Hayley Webster Profile picture
Mar 17, 2021 14 tweets 3 min read Twitter logo Read on Twitter
While I'm feeling brave I'm going to post my well-considered thoughts on fronted adverbials.
My background is: BA Literature (First Class) MA Creative Writing (Distinction) 6 books published, worked in magazine editorial, a secondary school teacher for a decade. Not once did I hear the words fronted adverbials. Not once.

Then I shifted to primary teaching.
Suddenly I had to learn a load of grammar terms I'd never heard before. And use them. And teach children to use them. My first thought was what a waste of time. How boring. How reductive. HOW THE OPPOSITE OF CREATIVITY. Because, yes I was an avid reader as a child. I could write.
I knew how language worked because it was IN me. The rhythm, flow, how to build and make and flourish a sentence. It came from my reading. A springboard.

Not all children are read to at home. Not all children read lots at home by themselves by choice. Language isn't flowing through every child with its nuance and its quirks and its fast hear.

It can be a puzzle, a hurdle, a locked gate.
Children are not just learning grammar stuff in English at primary school. They're really not. So far this year Year 5s at the school I teach in have written letters from Penelope to Odysseus and an extension of The Highway Man and they're currently writing their own Greek Myths.
Some can write in paragraphs with ease. Can write a fronted adverbial naturally, like I always have just because I knew, without knowing what it was called. They are not being held back by knowing. Not overall. They're not.
But! Those who can't do that. The ones for whom language is a locked gate...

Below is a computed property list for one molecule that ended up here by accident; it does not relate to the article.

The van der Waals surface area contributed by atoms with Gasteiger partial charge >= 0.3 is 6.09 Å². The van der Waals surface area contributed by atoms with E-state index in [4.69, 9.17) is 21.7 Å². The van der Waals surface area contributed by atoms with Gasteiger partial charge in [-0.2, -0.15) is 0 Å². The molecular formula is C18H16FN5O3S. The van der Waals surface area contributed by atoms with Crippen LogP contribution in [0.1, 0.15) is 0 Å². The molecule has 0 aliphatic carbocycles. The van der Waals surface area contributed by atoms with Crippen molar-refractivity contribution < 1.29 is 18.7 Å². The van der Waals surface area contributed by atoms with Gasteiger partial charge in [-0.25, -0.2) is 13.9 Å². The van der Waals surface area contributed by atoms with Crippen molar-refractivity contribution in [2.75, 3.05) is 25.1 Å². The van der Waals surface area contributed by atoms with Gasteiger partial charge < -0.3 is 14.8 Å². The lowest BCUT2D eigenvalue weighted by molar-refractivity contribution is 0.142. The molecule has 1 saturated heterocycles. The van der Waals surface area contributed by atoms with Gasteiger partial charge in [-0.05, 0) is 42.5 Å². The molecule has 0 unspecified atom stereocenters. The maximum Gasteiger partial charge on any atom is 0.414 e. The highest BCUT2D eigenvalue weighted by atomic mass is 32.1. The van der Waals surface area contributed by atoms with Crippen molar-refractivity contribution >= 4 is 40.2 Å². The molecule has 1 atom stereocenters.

You give them a list of fronted adverbials. The Wheres, Whens and Hows that can start a sentence, tip the first domino, and they're never stuck. YESTERDAY! CAREFULLY! BELOW THE SEA! BESIDE HIM!
Today I watched several children who were stuck on what to write next, build a page of work they were proud of with the help of fronted adverbials, knowing if they used one, they could continue eith their ideas.

The others wrote anyway. And used them. We all do.

How brilliant.
And. I. At first. In my primary shift, thought children even knowing the terms a disgrace.

I've learned. Not everything is about me and how I read or write.

There are things I'd change about the National Curriculm. About what we teach/ what fits into the school day.

Fronted adverbials. Learning what type of words can be used where and how.

I see the point, right there. In the stuck child going, ah ha, LATER THAT DAY! SNEAKILY! BEHIND THE SHIP! And writing on.

For the way they can help unlock the gate, I kind of like 'em.
I know I'm out of sync with most of Writer Twitter. But. Here I am.
(I have been teaching since 2007 and had my first book published in 2012. I moved to primary teaching in 2015. I love teaching. I don't want to be a full time writer. Teaching isn't a 'until I write full time' job for me. It's genuinely my vocation).
Of course. The thing is helping children feel brave. Allowing them the space to try and fail, and try some more. To know there is no best or right way and to help them believe in what they CAN do, not be ashamed of what they can't. This is different for every child in a classroom

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